I hated Nixon with a white hot passion just for statements like that.
But then Obama is so much more personable donchaknow, so less, err, weasel-like, so I guess it's ok then.
by Dave925 on Mon Feb 11, 2013 at 07:21:47 AM PST
Why do you hate him so much? Would you have preferred Hitler Romney?
by kovie on Mon Feb 11, 2013 at 07:27:44 AM PST
in a little less than four years, and a Romney type will be, eventually. What then...the precedent is set?
by Bisbonian on Mon Feb 11, 2013 at 07:35:45 AM PST
by corvo on Mon Feb 11, 2013 at 07:43:27 AM PST
usually I can keep track.
by Bisbonian on Mon Feb 11, 2013 at 09:49:45 AM PST
someone unimaginably bad.
The Republican party is now a proto-fascist mob, and somewhere in this nation of some three hundred million there is a demagogue with the right combination of megalomania, charisma, and political skill to seize control of that mob and ride it to the White House.
You think Bush was bad? You think Obama's been bad? You ain't seen nothin' yet, brother.
"In America, the law is king." --Thomas Paine
by limpidglass on Mon Feb 11, 2013 at 07:54:29 AM PST
by Bisbonian on Mon Feb 11, 2013 at 09:50:07 AM PST
by lotlizard on Mon Feb 11, 2013 at 03:51:58 PM PST
It was pretty hard to top Cheney.
Repubs are going to have to move to comic villains soon.
by joanneleon on Mon Feb 11, 2013 at 10:01:25 AM PST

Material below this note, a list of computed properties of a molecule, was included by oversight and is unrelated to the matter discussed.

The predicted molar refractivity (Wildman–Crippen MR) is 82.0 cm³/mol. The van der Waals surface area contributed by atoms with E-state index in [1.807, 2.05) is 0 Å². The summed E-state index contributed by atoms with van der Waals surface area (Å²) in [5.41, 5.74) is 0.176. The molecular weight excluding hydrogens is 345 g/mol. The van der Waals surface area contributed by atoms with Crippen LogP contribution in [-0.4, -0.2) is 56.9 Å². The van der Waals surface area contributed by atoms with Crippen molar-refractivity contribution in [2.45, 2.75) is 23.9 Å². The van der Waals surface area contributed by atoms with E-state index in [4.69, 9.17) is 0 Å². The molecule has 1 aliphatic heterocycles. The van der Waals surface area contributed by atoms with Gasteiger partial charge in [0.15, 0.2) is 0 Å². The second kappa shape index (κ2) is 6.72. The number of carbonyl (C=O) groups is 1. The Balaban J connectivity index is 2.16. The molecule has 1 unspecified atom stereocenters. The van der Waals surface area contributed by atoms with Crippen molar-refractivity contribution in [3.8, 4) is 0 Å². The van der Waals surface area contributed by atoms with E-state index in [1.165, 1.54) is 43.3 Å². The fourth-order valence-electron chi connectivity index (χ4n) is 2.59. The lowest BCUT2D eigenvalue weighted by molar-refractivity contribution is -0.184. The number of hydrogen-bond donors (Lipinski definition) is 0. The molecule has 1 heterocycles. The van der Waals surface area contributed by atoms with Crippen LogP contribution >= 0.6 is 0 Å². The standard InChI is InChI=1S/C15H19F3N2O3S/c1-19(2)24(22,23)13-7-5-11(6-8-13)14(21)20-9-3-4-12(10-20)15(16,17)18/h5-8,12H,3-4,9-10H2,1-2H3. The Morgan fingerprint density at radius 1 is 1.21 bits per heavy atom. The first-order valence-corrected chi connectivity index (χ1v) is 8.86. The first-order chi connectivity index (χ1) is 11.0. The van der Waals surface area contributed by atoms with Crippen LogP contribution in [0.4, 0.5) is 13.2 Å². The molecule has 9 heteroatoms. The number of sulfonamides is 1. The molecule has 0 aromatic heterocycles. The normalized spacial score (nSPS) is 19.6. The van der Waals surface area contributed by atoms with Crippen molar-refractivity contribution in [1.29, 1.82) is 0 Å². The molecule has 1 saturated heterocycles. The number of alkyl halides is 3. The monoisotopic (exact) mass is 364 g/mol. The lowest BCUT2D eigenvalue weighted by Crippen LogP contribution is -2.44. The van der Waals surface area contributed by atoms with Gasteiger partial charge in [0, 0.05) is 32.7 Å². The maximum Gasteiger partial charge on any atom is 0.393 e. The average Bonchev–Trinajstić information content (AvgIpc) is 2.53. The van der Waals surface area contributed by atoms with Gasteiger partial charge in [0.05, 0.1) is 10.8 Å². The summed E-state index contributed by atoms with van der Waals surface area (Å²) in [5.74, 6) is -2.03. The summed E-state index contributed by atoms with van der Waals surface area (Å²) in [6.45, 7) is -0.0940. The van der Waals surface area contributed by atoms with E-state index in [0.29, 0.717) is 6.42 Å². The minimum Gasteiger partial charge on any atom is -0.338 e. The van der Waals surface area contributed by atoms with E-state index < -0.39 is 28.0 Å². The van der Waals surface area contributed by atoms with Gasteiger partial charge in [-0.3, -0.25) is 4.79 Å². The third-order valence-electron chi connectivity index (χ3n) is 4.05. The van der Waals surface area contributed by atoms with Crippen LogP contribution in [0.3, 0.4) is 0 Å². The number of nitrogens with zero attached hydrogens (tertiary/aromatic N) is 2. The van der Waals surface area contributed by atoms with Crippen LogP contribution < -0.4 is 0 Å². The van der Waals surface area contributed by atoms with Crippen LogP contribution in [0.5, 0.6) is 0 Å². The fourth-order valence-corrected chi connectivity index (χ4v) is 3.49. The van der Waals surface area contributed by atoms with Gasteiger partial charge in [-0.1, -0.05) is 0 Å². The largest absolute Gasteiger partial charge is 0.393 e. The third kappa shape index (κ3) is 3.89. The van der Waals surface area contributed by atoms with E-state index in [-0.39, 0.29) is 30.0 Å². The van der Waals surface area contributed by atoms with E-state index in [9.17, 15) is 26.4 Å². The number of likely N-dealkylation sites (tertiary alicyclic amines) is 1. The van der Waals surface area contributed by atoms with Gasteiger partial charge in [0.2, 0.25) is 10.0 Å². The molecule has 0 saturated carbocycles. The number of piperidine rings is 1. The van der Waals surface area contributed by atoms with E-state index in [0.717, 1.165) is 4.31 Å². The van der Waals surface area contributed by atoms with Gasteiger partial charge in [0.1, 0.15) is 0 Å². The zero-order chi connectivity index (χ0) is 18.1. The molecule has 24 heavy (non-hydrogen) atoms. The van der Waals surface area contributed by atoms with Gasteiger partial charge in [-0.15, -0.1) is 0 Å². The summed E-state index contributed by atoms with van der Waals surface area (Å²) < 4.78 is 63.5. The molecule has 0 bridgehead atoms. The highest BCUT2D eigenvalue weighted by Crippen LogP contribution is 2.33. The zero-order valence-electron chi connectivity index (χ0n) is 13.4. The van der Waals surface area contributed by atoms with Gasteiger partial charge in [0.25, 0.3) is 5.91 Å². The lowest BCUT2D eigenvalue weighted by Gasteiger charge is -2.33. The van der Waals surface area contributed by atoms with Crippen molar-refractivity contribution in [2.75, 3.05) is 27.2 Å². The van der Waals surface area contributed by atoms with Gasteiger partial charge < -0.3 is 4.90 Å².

Pretty soon the Repubs are going to have to put Dr. Evil up for the presidential race in order to keep up this less evil thang.
Okay, Chris Christie, and then Dr. Evil next time around.
by joanneleon on Mon Feb 11, 2013 at 09:59:49 AM PST
And although I don't relish a president Christie, the ones I'm really worrried about aren't entirely out of the question under certain conditions.
President Pence? Bachman? Gingrich?
by kovie on Mon Feb 11, 2013 at 10:09:58 AM PST
are diaries with several terabytes' worth of heartwarming photos of the Obama Family.
Sometimes I wonder if that's the only thing this site was ever good for.
by corvo on Mon Feb 11, 2013 at 07:23:14 AM PST
by Bisbonian on Mon Feb 11, 2013 at 07:36:51 AM PST
by corvo on Mon Feb 11, 2013 at 07:40:37 AM PST
by joanneleon on Mon Feb 11, 2013 at 10:02:50 AM PST
Happy Hour somewhere, too, at the same time.
Collaboration is contagious!
by m16eib on Mon Feb 11, 2013 at 11:16:16 AM PST
Many hands make light work, but light hearts make heavy work the lightest of all.
by SpamNunn on Mon Feb 11, 2013 at 07:41:13 AM PST
by m16eib on Mon Feb 11, 2013 at 11:12:49 AM PST
by m16eib on Mon Feb 11, 2013 at 11:14:04 AM PST
As long as the king is in your political party, it's all ok. We don't need laws to protect us as long as we know the king is too nice a guy to ever decide to kill us.
by bigtimecynic on Mon Feb 11, 2013 at 07:26:18 AM PST
for maintaining political dynasties.
by corvo on Mon Feb 11, 2013 at 07:29:31 AM PST
Or, how's this for an idea. Elect any one of the millions of other qualified people. I like to think that my distaste for royalty make me very American.
by bigtimecynic on Mon Feb 11, 2013 at 07:32:17 AM PST
had added something to the Constitution forbidding the close relatives of anyone holding an elected federal position from holding such positions themselves.
Massively unfair? Big fat hairy.
And of course, more than a few of our founding fathers were interested in creating dynasties of their own. One of them abrogated most of the first amendment during his presidency.